2008 (English)Doctoral thesis, comprehensive summary (Other scientific)
Abstract [en]

Accelerating the introduction of basic, clean energy services is seen as a key strategy for promoting sustainable development in rural areas. Still, many people worldwide lack access to modern energy such as electricity, and Africa lags behind other developing regions of the world. Support to rural electrification is therefore given high priority by the national governments and donor organisations.

There is a trend to encourage the involvement of other actors than national utilities for implementation of rural electrification. At the same time, it is required that the activities shall contribute to sustainable development.

The objective of the work presented in this thesis has been to reach increased knowledge on the impact from organisational factors on project sustainability, and to examine whether rural electrification implemented by private entrepreneurs or other non-governmental organisations contribute more effectively to sustainable development than the conventional approach where rural electrification is the responsibility of a government utility. A key activity of the research work has been to improve and develop the present methodologies used for evaluations, as to attain a more functional in-field evaluation method.

The thesis presents findings from seven rural electrification cases in Eastern and Southern Africa and shows how these can be used to illustrate different dimensions of sustainability by means of indicators. The evaluation indicates that the national utilities perform better from a social/ethical perspective, whereas the private organisations and the community-based organisations manage their client-relation issues in a more sustainable way.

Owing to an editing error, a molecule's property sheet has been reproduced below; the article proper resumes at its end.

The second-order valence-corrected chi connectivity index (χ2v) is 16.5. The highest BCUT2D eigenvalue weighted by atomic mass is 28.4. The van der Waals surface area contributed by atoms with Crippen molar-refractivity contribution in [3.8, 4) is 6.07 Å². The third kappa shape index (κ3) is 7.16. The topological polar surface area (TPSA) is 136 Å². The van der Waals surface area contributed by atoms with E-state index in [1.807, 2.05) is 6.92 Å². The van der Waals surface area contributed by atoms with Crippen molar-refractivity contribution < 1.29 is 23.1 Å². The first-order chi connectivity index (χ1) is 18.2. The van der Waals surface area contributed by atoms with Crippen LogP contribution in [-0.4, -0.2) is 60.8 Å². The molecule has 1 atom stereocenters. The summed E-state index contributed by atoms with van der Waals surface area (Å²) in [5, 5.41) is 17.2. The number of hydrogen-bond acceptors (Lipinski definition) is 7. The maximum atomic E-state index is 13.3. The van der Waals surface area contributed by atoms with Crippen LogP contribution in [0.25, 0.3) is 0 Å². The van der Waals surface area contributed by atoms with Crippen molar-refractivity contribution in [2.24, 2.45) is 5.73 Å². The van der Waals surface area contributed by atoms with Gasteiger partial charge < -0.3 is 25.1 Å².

In addition, a literature survey shows that among stakeholders there are a number of “concepts-taken-for-granted” as regards to rural electrification. These are not supported by the findings from the seven cases. The observed deviations between expectations and realities can obstruct the development as decision-makers may have unrealistic expectations when planning for new electrification activities. Instead, activities have to be implemented with the empirical reality in mind. By doing so the ambiguities, complexities and all the paradoxes of rural electrification can hopefully be better managed.

The study has been funded by The Swedish International Development Agency, Department for Research Cooperation (SAREC), and Ångpanneföreningen’s Foundation for Research and Development (ÅFORSK).

Place, publisher, year, edition, pages
Stockholm: KTH, 2008. XII, 63 p.
Trita-STH : report, ISSN 1653-3836 ; 2008:5
Rural Electrification, Sustainable Development, Indicators, Evaluations, Interdisciplinary, Africa
National Category
Engineering and Technology
urn:nbn:se:kth:diva-4804 (URN)978-91-7415-006-3 (ISBN)
Public defence
2008-06-13, L1, Lantmäterihuset, Drottning Kristinas väg 30, Stockholm, 13:00
QC 20100812Available from: 2008-06-04 Created: 2008-06-04 Last updated: 2010-10-04Bibliographically approved